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LMS: A Field Guide

  • LENOVO PERSPECTIVE|
  • July 28, 2016|
  • 10 months ago

by Sam Morris

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Global Education Solutions Architect

During the past few years, learning management systems (LMS), already popularized in higher education, have seen increasing adoption among K-12 classrooms. LMS software provides schools with a digital platform for the administration, documentation, tracking, reporting, and delivery of curricula. As new venture capital is rushing into the ed tech space, including capital to develop LMS for K-12 districts and institutions of higher learning, here’s a roundup of the rapidly evolving ecosystem, key players, and features.

An Open Playing Field

E-learning will soon be a $50 billion space, and LMS will be a big part of that, as universities and K-12 systems look to optimize lesson planning, evaluation, and other functions through ed tech. Because of this, the LMS field is now exploding. A number of dynamic new firms and product offerings have entered the fray on the K-12 and higher ed sides. Many have specialized on one or the other side as a target market, though a few LMS products overlap both.

Quality Without Breaking The Bank

You no longer need to commit huge resources to get quality. Some of the best LMS products on the market are “free,” such as Moodle and Sakai, although some limitations and costs of ownership such as hosting, managing, integration, and customization may arise. Most of the others are freemium, so teachers can leverage a modest set of features for free, or if districts wish to implement a more robust set of tools, there are premium solutions. Premium versions typically include such add-ons as hosting of your content spaces, preformatted content, or detailed analytics.

In between free and premium offerings, are “freemium” platforms that offer the option of using a limited feature free version, or upgrading to attain additional functionality. Some examples include Schoology, Canvas and Latitude Learning.

Emerging Leaders In K-12

In K-12, LMS market leaders are emerging, though the dust has far from settled. Leading products like Schoology and Edmodo feature hip, social media-like user interfaces, slick graphics, gamification, and plenty of apps. Schoology’s time management function is a real strength, the best and easiest to use in the market. Edmodo, which deploys one of the more fun course spaces, has smartly hitched its wagon to public content with a new tool.

Most of these products also tap users into nationwide groups and streams of educators discussing topics and sharing content in areas such as blended learning. Other challengers are looming on the K-12 horizon as well. Brightwheel, a pre-K and daycare LMS backed by power players like Mark Cuban, could move into this space next, for example.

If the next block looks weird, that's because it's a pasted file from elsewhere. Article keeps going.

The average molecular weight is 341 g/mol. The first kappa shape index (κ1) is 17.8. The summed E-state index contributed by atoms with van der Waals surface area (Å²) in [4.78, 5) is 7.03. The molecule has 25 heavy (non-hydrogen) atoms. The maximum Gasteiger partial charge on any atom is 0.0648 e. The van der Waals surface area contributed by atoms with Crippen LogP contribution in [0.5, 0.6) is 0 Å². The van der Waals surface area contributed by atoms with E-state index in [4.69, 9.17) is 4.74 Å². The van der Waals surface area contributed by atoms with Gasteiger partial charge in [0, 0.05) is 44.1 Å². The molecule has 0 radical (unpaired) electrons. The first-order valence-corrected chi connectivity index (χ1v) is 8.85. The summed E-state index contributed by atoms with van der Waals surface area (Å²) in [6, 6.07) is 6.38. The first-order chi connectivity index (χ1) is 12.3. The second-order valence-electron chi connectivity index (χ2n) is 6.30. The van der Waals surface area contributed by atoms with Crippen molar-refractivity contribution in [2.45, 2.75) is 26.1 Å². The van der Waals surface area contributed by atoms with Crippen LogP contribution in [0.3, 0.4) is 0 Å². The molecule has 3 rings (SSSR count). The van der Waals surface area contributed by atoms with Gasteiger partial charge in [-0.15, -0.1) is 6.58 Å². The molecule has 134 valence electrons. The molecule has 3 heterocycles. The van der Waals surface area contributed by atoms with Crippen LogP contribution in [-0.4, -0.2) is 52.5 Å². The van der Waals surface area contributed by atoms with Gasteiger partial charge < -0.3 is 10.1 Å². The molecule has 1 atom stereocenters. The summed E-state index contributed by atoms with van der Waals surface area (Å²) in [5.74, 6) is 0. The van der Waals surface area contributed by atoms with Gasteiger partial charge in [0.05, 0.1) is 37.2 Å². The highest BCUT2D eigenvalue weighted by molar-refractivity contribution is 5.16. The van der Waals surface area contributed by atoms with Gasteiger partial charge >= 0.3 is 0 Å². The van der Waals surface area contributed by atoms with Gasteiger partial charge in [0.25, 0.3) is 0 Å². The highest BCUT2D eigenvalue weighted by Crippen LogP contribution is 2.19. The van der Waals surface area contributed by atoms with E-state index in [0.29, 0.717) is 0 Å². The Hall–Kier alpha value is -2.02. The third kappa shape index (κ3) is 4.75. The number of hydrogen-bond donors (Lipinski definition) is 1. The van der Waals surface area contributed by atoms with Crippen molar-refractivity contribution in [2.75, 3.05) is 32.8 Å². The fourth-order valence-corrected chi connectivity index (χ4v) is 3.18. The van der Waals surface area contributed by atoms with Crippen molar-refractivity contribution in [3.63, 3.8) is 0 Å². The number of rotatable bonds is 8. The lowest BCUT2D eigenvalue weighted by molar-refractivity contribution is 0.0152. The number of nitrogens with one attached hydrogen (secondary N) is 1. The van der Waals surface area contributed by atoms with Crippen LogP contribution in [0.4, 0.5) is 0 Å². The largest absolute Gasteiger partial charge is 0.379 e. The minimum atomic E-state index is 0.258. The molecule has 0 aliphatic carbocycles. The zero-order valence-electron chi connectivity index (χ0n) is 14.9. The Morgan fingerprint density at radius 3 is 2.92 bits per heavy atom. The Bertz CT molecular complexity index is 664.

Emerging Leaders In Higher Ed

In higher ed, the market-leading LMS for years is seeing strong recent challengers with flashier features and sharper pricing. Blackboard is still No. 1 and employs a good set of analytics, videoconferencing, banner integration, and more to balance its hefty price tag and clunky user interface. A market dominance rarely lasts in any sector, however, and strong alternatives are emerging to challenge Blackboard’s dominance on fronts such as cost and user experience.

For instance, if your users want ease of use, Canvas is among the simplest to operate. If cost is your chief concern, Moodle is free, open source, innovative, and terrific for most purposes. It also provides innovative student-peer review and tiers of user access.

Most of the leading higher ed LMS packages offer good to excellent reporting tools, so administrators and educators can run plenty of nuanced queries to slice and dice student data. Other strengths of many systems, like Canvas Commons, include the ability to plug into national content databases where participating institutions pool educational resources and make them accessible to all users.

And the landscape only continues to evolve. Brightspace, a newer Canadian LMS, may be the next big thing with its clean and modern user interface, easy Massive Open Online Course (MOOC) integration, predictive analytics to identify at-risk students, and adaptive learning technology that promises to personalize instruction.

Takeaway: There’s something for everyone in the LMS marketplace with evolution in both the K-12 and higher ed markets. But it’s important to pick carefully, not only considering costs but institution size and needs. And if you can’t quite choose, just wait a moment, as new ventures are being created all the time.

References:

1. “The Best Learning Management Systems (LMS) for 2016” PC Magazine. March 10, 2016.
2. “The 20 Best Learning Management Systems” eLearning Industry. January 18, 2014.
3. “Moodle for the Masses” Inside Higher Ed. February 13, 2014.
4. “E-Learning Market Trends and Forecast 2014-2016” Docebo. 2015.
5. “The Top 8 Free/Open Source LMSs” Capterra. October 1, 2015.